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I need to find a better solution to pass the data type into boost::variant so that the function can retrieve the stored variate type elegantly. I have put up an implementation that works for me but I am concern there is a better way out there.

// file name: p192.cpp
#include <iostream>
#include <iomanip>
#include <string>
#include <map>
#include <boost/variant.hpp>

using namespace std;

enum TypePassIn
{
  INT_TYPE,
  DOUBLE_TYPE,
  STRING_TYPE,
  PERSON_TYPE,
  LAST_TYPE = PERSON_TYPE
};

struct Person
{
  Person(int _age, string _name) : age(_age), name(_name) {}    
  int age;
  string name;
};

void PrintVariant(map<string, boost::variant<int, double, string, Person> > _mapValues, TypePassIn tpi)
{
  switch(tpi)
    {
    case INT_TYPE:
      cout << boost::get<int>(_mapValues["int"]) << endl;
      break;
    case DOUBLE_TYPE:
      cout << setprecision (15) << boost::get<double>(_mapValues["double"]) << endl;
      break;
    case STRING_TYPE:
      cout << boost::get<string>(_mapValues["string"]) << endl;
      break;
    case PERSON_TYPE:
      cout << "Age: " << (boost::get<Person>(_mapValues["Person"])).age;
      cout << ", Name: " << (boost::get<Person>(_mapValues["Person"])).name << endl;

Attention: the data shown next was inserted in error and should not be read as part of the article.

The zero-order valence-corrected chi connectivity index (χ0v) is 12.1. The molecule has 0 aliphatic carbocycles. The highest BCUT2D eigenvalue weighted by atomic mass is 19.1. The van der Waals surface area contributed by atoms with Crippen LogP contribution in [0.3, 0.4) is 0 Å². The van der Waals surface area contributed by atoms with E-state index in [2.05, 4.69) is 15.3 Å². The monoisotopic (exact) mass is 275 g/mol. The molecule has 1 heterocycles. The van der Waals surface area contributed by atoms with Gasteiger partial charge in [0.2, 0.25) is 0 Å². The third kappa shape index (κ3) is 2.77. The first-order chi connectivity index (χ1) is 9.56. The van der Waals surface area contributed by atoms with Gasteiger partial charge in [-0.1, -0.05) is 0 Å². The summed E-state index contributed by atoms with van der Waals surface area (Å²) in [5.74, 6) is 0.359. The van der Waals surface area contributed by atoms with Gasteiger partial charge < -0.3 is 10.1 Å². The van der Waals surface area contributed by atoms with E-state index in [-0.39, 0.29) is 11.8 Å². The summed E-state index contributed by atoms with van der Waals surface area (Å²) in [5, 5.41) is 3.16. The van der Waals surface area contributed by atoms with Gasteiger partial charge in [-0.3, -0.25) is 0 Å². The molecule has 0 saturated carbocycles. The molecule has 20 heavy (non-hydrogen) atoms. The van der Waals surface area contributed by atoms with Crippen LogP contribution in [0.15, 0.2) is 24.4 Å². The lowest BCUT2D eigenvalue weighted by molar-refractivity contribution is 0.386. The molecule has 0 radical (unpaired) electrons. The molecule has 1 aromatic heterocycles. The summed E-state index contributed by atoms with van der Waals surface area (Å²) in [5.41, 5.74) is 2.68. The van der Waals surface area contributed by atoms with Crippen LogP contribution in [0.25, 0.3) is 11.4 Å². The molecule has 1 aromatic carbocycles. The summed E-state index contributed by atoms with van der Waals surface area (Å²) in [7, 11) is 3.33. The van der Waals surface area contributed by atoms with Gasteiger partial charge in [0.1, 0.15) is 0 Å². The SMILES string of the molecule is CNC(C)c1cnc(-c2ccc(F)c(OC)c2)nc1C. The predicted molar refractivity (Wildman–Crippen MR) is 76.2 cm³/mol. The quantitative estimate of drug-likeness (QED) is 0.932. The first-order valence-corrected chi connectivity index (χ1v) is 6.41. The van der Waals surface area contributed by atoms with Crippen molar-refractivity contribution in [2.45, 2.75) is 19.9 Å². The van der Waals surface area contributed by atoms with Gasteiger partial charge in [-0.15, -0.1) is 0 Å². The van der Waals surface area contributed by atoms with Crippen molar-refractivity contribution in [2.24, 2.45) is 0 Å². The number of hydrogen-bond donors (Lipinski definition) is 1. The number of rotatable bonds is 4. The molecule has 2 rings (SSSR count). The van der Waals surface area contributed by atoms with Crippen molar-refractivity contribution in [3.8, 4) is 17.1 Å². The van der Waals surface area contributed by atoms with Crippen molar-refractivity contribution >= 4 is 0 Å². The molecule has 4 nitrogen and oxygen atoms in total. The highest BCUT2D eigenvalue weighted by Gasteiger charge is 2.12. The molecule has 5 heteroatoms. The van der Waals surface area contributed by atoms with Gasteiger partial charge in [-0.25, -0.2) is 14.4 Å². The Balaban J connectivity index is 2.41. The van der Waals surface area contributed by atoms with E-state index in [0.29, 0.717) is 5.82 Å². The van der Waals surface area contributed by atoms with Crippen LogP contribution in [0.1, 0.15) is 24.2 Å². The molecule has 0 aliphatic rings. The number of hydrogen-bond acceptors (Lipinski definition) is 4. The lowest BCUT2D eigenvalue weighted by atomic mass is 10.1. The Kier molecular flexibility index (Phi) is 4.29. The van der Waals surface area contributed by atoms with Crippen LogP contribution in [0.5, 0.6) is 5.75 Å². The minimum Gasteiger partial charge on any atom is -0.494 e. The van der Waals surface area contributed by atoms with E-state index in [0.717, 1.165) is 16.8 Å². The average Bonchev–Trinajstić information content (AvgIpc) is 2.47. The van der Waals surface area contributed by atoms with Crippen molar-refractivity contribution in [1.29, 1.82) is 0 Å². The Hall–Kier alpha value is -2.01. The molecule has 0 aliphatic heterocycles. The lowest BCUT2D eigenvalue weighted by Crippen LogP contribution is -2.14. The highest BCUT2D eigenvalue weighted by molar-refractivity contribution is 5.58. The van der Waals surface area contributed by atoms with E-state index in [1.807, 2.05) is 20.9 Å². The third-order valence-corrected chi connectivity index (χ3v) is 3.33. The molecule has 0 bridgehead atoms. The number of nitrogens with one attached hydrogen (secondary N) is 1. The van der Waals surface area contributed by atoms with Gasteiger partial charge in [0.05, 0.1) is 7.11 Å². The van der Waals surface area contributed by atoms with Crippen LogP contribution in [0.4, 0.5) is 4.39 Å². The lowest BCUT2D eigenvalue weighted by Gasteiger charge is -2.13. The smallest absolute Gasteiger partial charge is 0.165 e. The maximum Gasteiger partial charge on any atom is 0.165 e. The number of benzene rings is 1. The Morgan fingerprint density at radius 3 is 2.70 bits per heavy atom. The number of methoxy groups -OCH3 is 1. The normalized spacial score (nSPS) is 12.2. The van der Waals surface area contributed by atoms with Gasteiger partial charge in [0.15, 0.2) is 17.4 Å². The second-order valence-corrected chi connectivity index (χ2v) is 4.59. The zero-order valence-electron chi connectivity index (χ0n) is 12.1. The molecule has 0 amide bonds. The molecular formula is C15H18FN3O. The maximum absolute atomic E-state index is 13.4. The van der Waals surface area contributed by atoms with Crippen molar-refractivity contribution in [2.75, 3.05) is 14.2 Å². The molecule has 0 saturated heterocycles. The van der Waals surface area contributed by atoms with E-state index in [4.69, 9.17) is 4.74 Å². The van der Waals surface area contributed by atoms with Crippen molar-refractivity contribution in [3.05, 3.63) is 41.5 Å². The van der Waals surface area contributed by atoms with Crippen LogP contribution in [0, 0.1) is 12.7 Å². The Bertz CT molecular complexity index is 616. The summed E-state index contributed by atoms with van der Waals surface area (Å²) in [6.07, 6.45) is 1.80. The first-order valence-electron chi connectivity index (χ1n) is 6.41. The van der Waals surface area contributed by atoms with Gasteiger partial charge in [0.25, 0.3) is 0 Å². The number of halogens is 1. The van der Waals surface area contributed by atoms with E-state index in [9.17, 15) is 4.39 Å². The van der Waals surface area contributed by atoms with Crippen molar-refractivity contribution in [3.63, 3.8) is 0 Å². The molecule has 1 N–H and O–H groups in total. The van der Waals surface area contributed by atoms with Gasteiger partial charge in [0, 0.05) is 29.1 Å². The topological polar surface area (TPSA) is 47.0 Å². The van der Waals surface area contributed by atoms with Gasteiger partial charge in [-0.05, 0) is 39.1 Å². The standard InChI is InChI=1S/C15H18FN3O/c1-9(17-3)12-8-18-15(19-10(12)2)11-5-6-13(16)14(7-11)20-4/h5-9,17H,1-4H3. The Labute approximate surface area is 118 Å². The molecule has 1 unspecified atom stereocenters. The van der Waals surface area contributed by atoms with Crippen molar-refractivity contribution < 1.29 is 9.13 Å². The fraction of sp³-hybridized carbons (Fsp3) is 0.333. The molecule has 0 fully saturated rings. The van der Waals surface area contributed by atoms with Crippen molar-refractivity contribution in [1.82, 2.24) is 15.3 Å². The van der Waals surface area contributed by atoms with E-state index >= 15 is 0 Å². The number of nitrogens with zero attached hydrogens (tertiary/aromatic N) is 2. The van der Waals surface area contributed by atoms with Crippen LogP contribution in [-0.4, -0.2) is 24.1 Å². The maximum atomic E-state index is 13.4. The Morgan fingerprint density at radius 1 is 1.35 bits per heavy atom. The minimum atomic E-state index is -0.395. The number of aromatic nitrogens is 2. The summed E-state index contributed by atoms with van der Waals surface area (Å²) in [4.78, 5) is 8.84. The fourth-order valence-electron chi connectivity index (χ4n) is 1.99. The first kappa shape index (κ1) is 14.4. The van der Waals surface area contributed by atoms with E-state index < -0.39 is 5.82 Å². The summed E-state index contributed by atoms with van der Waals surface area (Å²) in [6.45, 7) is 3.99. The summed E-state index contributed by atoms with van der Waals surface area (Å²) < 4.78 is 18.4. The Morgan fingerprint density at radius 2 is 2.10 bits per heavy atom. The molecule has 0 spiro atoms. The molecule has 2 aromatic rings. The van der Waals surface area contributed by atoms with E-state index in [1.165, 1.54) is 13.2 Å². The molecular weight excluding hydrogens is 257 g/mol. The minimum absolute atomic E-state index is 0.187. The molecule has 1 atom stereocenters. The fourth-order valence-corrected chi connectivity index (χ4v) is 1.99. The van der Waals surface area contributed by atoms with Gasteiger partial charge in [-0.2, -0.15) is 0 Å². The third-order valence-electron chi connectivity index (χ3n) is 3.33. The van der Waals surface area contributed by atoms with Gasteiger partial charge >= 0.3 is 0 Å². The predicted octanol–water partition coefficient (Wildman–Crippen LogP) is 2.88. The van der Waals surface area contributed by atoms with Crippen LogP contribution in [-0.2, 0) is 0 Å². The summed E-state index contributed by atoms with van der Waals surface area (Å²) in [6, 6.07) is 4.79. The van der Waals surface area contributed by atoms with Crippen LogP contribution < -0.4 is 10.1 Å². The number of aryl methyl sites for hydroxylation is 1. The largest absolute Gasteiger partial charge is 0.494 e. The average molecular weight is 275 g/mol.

break;
    default:
      break;
    }
}

int main(void)
{ map<string, boost::variant<int, double, string, Person> > mapValues;

  mapValues["int"] = 10;
  PrintVariant(mapValues, INT_TYPE);

  mapValues["double"] = 100.99;
  PrintVariant(mapValues, DOUBLE_TYPE);

  mapValues["string"] = "Hello world";
  PrintVariant(mapValues, STRING_TYPE);

  mapValues["Person"] = Person(10, "Tom");
  PrintVariant(mapValues, PERSON_TYPE);    
}    

~/Documents/C++/boost $ ./p192
10
100.99
Hello world
Age: 10, Name: Tom

As you can see from the code above, the implemented method can handle both native type and customized data type. In the ideal case, we can do it without introducing the enum TypePassIn.

Thank you

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1 Answer

up vote 6 down vote accepted

You can use the (static) visitor pattern, as shown in the tutorial of Boost.Variant.

struct VariantPrinter : boost::static_visitor<void>
{
    void operator()(int int_val)
    {
        std::cout << int_val << std::endl;
    }
    void operator()(double double_val)
    {
        std::cout << std::setprecision(15) << double_val << std::endl;
    }
    // etc.
};

void PrintVariant(const boost::variant<...>& the_variant)
{
    boost::apply_visitor(VariantPrinter(), the_variant);
}

int main()
{
    std::map<std::string, boost::variant<...> > mapValues;

    mapValues["int"] = 10;
    PrintVariant(mapValues["int"]);

}
share|improve this answer
    
what does >& mean? –  qed Mar 11 at 16:26
    
@qed: Typo. (fixed) –  KennyTM Mar 11 at 17:46
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